A major cultural shift that has changed the way we work has also changed the way we learn at work. Workplace learning is now social, mobile, micro and on-demand.
New, more collaborative trends are driving innovation in learning technology as organizations place a higher priority on the integration of talent management and on learning to increase engagement and retention.
Does your organization have a policy in place to prevent retaliation? How about one to handle whistle-blowing and other complaints? If it doesn’t, now’s a good time to create one because the Equal Employment Opportunity Commission (EEOC) has just released proposed revisions to its retaliation guidelines, which could make addressing this issue a little more challenging for HR and employers.
What’s a whistle-blower?
Do you remember your first job? The skills and lessons you learned? The excitement of that first paycheck you earned? Those early work experiences helped develop your work ethic, grow you professionally and take the first steps along a career path. But today, millions of young people are missing out on this critical opportunity.
The magazine’s first issue of the year features the article “What’s in Store for HR in 2015?” by Josh Bersin, principal and founder of Bersin by Deloitte. In the article, Bersin makes nine predictions about how HR will redefine the workplace this year.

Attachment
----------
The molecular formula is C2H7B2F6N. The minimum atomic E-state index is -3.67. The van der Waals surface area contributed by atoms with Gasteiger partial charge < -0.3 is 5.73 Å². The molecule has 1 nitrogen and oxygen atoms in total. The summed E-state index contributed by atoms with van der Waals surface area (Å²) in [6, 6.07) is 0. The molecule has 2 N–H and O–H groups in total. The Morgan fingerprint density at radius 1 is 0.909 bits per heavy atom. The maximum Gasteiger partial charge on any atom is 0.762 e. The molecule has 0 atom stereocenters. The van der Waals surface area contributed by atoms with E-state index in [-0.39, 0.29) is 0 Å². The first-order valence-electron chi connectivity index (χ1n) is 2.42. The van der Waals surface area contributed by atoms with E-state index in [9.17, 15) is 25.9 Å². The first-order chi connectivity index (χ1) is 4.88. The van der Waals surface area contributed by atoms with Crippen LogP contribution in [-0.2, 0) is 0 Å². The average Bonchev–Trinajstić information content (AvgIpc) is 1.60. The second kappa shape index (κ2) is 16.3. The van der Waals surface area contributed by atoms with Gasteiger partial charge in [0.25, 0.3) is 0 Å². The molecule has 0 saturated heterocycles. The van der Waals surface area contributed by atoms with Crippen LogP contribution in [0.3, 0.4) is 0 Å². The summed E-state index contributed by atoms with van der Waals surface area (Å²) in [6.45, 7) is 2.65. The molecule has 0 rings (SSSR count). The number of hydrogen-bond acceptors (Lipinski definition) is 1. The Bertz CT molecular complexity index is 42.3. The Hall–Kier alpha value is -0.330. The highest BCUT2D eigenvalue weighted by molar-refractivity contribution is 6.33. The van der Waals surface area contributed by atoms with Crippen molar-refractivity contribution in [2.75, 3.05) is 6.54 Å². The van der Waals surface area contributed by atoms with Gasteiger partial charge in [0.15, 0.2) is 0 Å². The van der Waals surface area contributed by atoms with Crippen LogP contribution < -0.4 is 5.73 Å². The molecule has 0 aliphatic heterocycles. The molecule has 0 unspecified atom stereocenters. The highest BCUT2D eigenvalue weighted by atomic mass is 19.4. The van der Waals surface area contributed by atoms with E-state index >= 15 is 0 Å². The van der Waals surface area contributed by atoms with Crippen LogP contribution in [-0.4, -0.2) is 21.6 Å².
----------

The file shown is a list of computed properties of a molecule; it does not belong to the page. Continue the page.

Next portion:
Overview: Following overwhelming bipartisan support in the Senate and House, the Workforce Innovation and Opportunity Act (WIOA) was signed into law by President Obama on July 22, 2014. The Society for Human Resource Management (SHRM) supported this legislation to reform the federal job training system and sent a joint support letter to Congress with its affiliate, the Council for Global Immigration.
With a 7.2 percent rise in business travel spending expected for this year—up to $288.8 billion—as well as a rise in both global and domestic travel risks, organizations must take proactive measures to protect their traveling employees.
Whether your company has three employees or 30,000, the following simple steps can help you keep your traveling workforce safe and prevent legal, financial and reputational fallout.